So anywhere we need to link something, it doesn’t work in Expo CLI.
Vector Icons library is a very popular library and Expo supports other libraries too. Expo creates a version of many libraries and you are free to use them in your apps. The biggest thing that has come up with me is that they didn't support the fast image library that I lacked. I needed to link it somewhere in here, but I could not get it to work. So if there are some specific Native module libraries or native modules that you need, you can not use Expo.
Some iOS and Android APIs are not available
The other thing is to note, some of the device’s APIs are not supported. That’s a big thing as well: no Bluetooth, no Web RTC. But many features are in progress of development now, so it’s a good way to check a list of feature requests.
Anyway, it’s a big thing. If you need any of those things you shouldn’t use Expo. And I’d say it’s the main thing to be mindful of if none of these things matter to you on your project. And if you don’t need native modules, Expo may be a very good choice and I’d recommend it.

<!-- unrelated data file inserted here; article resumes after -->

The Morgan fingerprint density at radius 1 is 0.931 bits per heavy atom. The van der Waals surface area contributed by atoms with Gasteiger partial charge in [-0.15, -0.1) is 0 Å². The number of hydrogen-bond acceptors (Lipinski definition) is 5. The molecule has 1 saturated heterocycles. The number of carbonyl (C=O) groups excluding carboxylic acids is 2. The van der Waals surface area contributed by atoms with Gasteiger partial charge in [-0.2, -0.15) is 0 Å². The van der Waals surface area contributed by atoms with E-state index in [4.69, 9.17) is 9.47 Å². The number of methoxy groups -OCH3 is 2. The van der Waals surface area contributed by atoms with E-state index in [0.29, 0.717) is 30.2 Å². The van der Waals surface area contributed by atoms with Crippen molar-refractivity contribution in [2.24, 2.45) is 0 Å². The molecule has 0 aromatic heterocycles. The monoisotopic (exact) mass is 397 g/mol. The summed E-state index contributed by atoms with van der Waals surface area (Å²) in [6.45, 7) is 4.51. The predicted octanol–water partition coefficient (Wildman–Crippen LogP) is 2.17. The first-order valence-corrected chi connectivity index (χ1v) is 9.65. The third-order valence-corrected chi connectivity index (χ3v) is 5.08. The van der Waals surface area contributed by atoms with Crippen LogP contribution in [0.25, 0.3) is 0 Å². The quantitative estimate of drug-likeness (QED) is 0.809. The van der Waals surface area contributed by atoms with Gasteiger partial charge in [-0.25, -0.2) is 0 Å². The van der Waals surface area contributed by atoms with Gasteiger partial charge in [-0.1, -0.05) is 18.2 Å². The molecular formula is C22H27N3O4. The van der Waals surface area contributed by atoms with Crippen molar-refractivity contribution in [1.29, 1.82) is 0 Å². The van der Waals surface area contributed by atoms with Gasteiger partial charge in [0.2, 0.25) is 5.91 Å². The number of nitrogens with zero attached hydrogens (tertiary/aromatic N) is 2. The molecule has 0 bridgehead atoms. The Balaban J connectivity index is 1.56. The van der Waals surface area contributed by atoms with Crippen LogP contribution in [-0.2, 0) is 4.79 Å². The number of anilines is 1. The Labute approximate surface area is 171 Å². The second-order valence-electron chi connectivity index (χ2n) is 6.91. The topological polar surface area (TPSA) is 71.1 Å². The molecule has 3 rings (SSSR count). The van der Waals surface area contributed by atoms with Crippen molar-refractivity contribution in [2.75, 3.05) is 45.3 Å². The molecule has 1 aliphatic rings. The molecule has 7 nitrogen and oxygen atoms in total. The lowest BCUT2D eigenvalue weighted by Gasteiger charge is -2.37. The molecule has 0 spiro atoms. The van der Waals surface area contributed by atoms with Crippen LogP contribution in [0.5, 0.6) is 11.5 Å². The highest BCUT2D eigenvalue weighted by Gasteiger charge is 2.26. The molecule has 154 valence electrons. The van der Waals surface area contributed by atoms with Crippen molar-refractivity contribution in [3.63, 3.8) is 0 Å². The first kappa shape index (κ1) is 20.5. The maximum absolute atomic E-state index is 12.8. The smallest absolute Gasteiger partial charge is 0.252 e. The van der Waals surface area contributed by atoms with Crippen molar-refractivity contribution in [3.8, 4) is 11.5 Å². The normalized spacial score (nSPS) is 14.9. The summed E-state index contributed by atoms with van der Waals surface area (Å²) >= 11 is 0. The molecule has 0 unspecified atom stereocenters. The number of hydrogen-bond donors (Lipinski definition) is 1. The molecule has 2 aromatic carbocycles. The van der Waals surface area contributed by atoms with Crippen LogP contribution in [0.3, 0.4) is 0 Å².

So what I wanted to go over next is there is a lot of pluses of using Expo, that I noticed it and that was very helpful.
Pros of Expo CLI:
No need to link and lots of libraries
Better development experience
The next thing, I wanted to share, is the developer experience that is the way better. Whenever I would run or build the app it would have a giant build at the very beginning. After once packager would start up it was faster. But anytime I would install a library or something after that it was very slow to start back up. And then I discovered the packager works a lot better with Expo. Another cool thing is you don’t need to have your phone plugged into your computer to run it. It can run the app you’re coding over Wi-Fi and it can also sync between different phones, which is awesome. So you can be typing away on your computer and as you are making changes, the other people’s phones are updating too. And that is very nice.